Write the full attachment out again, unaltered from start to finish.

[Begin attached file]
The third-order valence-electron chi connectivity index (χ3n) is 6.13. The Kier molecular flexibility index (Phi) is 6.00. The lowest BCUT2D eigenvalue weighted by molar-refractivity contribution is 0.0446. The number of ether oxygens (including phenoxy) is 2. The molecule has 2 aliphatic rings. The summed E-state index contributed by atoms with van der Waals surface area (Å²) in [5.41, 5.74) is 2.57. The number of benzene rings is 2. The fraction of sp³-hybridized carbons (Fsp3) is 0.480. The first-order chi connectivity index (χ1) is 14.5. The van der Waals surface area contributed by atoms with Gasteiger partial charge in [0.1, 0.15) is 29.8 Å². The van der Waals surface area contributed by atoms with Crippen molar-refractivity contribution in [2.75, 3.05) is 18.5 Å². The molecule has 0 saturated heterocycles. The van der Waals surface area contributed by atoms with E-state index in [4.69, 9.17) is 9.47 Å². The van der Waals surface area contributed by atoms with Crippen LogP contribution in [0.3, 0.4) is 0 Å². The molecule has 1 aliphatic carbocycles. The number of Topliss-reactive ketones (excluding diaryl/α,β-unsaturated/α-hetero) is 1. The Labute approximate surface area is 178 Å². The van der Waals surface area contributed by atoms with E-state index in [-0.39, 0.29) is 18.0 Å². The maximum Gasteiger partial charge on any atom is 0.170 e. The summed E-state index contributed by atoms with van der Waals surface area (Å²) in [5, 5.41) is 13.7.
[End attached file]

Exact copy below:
The third-order valence-electron chi connectivity index (χ3n) is 6.13. The Kier molecular flexibility index (Phi) is 6.00. The lowest BCUT2D eigenvalue weighted by molar-refractivity contribution is 0.0446. The number of ether oxygens (including phenoxy) is 2. The molecule has 2 aliphatic rings. The summed E-state index contributed by atoms with van der Waals surface area (Å²) in [5.41, 5.74) is 2.57. The number of benzene rings is 2. The fraction of sp³-hybridized carbons (Fsp3) is 0.480. The first-order chi connectivity index (χ1) is 14.5. The van der Waals surface area contributed by atoms with Gasteiger partial charge in [0.1, 0.15) is 29.8 Å². The van der Waals surface area contributed by atoms with Crippen molar-refractivity contribution in [2.75, 3.05) is 18.5 Å². The molecule has 0 saturated heterocycles. The van der Waals surface area contributed by atoms with E-state index in [4.69, 9.17) is 9.47 Å². The van der Waals surface area contributed by atoms with Crippen LogP contribution in [0.3, 0.4) is 0 Å². The molecule has 1 aliphatic carbocycles. The number of Topliss-reactive ketones (excluding diaryl/α,β-unsaturated/α-hetero) is 1. The Labute approximate surface area is 178 Å². The van der Waals surface area contributed by atoms with E-state index in [-0.39, 0.29) is 18.0 Å². The maximum Gasteiger partial charge on any atom is 0.170 e. The summed E-state index contributed by atoms with van der Waals surface area (Å²) in [5, 5.41) is 13.7.